Just before classes began on February 12 at Independence High School in Glendale, Arizona, 15-year-old Dorothy Dutiel shot and killed her girlfriend and fellow sophomore, Mary Kieu. Dutiel then turned the gun on herself. The girls’ bodies were discovered near the school cafeteria with a suicide note. One student told reporters that the couple was “about to break up.”
During the first half of the 2015-2016 academic year, students have toted at least 135 firearms into U.S. schools.
The weapon used in the crime was procured from a familiar source: a child’s home. The day before the shooting, Dutiel reportedly asked to borrow a handgun from a boy in her class. She said she needed it for protection, and promised to return it the next day. The classmate, whom police have not identified, granted Dutiel’s request by plucking a firearm from his house. News reports have not revealed how the gun was stored, or if the boy’s parents or guardians possessed it legally. But the incident corroborates research showing that a majority of kids living in gun-owning households know where weapons are stored and even how to access them — sometimes without their parents’ knowledge.
That’s the conclusion of a 2006 study conducted by the Harvard University School of Public Health and San Francisco General Hospital. Researchers surveyed 201 gun-owning parents at a pediatric medical practice in rural Alabama and found that 70 percent of respondents believed their children were aware of where guns were stored in their home; the remaining 30 percent believed their kids were unaware of the whereabouts of the family guns. But when the adults’ 5- to 14-year-old children were asked the same questions, the researchers received conflicting accounts. Among the children of parents reporting that their guns were safely hidden, nearly four in 10 reported that they in fact knew where to find them.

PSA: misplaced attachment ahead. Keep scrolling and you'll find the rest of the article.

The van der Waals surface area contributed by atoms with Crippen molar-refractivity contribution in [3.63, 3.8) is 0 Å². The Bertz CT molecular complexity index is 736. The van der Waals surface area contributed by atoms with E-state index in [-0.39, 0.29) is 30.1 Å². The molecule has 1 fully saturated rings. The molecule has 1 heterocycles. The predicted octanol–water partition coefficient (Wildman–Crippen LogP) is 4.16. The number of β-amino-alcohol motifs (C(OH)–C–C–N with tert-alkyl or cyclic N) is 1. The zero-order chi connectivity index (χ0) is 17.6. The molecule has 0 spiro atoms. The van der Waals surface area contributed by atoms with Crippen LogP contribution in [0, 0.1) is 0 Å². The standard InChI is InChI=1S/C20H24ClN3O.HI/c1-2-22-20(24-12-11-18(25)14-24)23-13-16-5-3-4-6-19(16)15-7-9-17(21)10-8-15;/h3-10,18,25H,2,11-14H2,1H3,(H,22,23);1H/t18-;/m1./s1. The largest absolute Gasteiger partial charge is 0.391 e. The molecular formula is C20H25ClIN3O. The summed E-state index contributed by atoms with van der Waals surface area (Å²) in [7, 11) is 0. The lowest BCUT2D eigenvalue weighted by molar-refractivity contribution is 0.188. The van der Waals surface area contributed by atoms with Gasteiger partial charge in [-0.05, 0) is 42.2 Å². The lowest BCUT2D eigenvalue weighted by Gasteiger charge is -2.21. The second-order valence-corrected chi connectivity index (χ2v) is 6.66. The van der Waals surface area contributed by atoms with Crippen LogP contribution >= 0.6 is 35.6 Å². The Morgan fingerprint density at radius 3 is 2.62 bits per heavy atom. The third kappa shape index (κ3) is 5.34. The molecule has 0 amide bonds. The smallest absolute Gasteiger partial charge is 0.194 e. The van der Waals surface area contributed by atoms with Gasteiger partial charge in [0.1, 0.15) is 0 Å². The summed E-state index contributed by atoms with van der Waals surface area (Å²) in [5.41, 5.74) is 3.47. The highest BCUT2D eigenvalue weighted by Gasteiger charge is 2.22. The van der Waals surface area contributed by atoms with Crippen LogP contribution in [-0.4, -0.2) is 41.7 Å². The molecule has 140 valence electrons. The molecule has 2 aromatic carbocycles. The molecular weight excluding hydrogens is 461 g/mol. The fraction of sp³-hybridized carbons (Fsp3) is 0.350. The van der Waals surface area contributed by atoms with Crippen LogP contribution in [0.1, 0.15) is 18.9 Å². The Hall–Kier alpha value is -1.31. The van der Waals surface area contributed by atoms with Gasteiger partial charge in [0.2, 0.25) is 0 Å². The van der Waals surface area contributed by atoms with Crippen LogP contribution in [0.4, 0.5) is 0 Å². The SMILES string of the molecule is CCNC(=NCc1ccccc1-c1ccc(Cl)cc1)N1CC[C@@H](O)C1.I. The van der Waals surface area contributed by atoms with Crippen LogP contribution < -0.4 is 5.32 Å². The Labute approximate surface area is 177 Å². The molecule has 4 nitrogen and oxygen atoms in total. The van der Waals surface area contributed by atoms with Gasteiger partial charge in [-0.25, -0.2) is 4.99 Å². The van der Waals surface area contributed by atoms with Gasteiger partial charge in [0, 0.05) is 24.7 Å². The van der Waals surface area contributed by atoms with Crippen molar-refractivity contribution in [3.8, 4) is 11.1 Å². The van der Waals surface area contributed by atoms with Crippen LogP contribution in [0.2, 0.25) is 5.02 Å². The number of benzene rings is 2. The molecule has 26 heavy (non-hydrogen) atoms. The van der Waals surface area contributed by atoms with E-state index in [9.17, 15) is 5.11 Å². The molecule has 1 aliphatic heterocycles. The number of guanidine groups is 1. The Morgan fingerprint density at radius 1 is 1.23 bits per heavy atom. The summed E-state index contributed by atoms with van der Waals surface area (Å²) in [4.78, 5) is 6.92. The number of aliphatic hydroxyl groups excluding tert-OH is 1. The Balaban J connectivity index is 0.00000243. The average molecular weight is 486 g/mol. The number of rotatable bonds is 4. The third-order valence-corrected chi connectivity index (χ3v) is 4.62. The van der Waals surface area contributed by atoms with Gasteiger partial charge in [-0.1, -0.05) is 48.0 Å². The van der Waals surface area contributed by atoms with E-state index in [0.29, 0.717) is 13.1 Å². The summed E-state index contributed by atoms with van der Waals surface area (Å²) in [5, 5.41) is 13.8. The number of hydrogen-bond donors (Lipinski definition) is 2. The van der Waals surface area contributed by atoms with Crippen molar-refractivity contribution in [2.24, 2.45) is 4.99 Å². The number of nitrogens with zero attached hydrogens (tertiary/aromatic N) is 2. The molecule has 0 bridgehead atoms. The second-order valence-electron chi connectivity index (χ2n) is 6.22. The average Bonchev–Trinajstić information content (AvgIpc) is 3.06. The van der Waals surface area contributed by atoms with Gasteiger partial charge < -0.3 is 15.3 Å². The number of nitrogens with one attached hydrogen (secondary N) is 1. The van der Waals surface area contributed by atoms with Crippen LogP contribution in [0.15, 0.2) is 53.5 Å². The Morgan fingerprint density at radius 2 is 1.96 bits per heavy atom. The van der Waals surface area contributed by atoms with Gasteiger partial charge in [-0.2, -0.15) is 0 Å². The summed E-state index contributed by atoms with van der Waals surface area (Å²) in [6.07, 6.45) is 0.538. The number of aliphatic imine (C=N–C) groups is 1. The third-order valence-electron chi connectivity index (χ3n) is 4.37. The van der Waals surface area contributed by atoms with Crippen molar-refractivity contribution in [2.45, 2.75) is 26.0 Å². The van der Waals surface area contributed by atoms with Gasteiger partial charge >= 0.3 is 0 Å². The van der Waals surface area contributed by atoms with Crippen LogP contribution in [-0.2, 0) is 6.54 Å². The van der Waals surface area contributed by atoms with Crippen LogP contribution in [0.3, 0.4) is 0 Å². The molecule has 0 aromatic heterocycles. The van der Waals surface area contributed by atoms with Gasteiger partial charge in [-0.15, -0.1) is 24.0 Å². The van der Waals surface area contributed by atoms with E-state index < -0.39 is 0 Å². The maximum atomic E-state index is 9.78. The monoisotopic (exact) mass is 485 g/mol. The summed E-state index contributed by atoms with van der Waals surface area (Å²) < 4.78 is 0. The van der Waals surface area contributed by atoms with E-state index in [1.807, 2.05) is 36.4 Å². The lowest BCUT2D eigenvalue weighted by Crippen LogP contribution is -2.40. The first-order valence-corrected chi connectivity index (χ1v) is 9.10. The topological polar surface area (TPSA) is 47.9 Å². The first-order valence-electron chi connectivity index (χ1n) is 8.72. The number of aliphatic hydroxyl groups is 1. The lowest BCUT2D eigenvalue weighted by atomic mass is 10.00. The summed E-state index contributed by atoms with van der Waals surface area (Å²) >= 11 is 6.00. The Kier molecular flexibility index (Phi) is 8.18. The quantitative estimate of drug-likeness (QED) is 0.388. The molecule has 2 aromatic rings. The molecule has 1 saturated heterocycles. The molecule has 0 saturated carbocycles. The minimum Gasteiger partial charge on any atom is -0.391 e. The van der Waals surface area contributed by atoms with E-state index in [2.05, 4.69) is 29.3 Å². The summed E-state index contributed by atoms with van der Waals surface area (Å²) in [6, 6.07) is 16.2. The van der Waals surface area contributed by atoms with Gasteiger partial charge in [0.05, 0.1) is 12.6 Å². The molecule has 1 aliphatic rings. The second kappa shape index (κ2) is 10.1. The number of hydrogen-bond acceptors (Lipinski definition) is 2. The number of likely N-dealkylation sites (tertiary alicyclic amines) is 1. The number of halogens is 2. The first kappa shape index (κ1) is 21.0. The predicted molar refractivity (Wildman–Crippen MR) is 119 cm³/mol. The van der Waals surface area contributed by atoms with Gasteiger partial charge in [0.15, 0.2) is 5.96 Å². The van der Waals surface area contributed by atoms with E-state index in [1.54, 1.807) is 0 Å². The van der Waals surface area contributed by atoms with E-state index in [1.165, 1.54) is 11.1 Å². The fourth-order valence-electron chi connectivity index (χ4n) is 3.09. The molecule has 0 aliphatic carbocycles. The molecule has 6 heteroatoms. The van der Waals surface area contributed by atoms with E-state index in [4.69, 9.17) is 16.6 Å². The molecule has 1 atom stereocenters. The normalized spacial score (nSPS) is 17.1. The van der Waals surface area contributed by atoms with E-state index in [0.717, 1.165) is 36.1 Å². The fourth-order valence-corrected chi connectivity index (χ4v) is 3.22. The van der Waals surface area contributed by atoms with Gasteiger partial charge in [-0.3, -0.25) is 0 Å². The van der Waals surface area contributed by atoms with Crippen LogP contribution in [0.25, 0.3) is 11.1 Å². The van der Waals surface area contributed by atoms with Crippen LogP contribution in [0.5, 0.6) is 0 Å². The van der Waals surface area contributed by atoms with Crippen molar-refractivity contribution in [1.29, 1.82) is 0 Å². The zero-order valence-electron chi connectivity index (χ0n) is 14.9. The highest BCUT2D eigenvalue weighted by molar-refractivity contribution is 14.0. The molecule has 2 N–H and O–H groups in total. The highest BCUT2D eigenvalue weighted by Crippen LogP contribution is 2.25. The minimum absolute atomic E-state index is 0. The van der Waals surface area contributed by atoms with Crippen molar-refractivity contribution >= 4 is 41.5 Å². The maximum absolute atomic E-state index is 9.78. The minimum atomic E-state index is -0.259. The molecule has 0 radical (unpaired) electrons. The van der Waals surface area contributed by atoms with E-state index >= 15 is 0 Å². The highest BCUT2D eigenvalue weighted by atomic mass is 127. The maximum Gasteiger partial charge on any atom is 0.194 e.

The incongruities persisted when researchers asked parents and children about whether they had ever handled the family’s gun or guns. Nearly a quarter of the parents who reported that their children had never touched a household firearm were informed that their kids had, in fact, not just located one, but had their hands on it at some point.
Additional research suggests that a minor’s ease of access to a firearm increases as they enter their teen years. A 2006 analysis conducted by Harvard researchers found that parents of kids aged 13 to 17 were slightly more likely to store their guns loaded, unlocked, or both, than people with younger children.
The Harvard authors cited a 2003 survey of gun-owning parents that asked respondents to predict their child’s reaction upon finding a firearm. Fifty-two percent believed their child was “too smart” to pick up a found weapon. The researchers concluded that overestimating the “developmental levels and impulse control” of kids may “effectively relieve adults of responsibility and place the burden on children to protect themselves.” Children, and teenagers, “aren’t as good at estimating risks as adults,” Paul Hirschfield, a sociologist at Rutgers, told The Trace last fall. The prefrontal cortex, which governs the ability to temper impulses and weigh risk and consequences, doesn’t fully develop until age 25.
In Arizona, sympathy for both girls has poured in from classmates on social media, though not, by one measure, in equal quantities. In the days since the shooting, a GoFundMe page asking for donations to cover Mary Kieu’s funeral has raised more than $20,000. A similar campaign for Dutiel — who tweeted “Who else is ready to shoot themselves?” on December 9 — has raised just $4,102.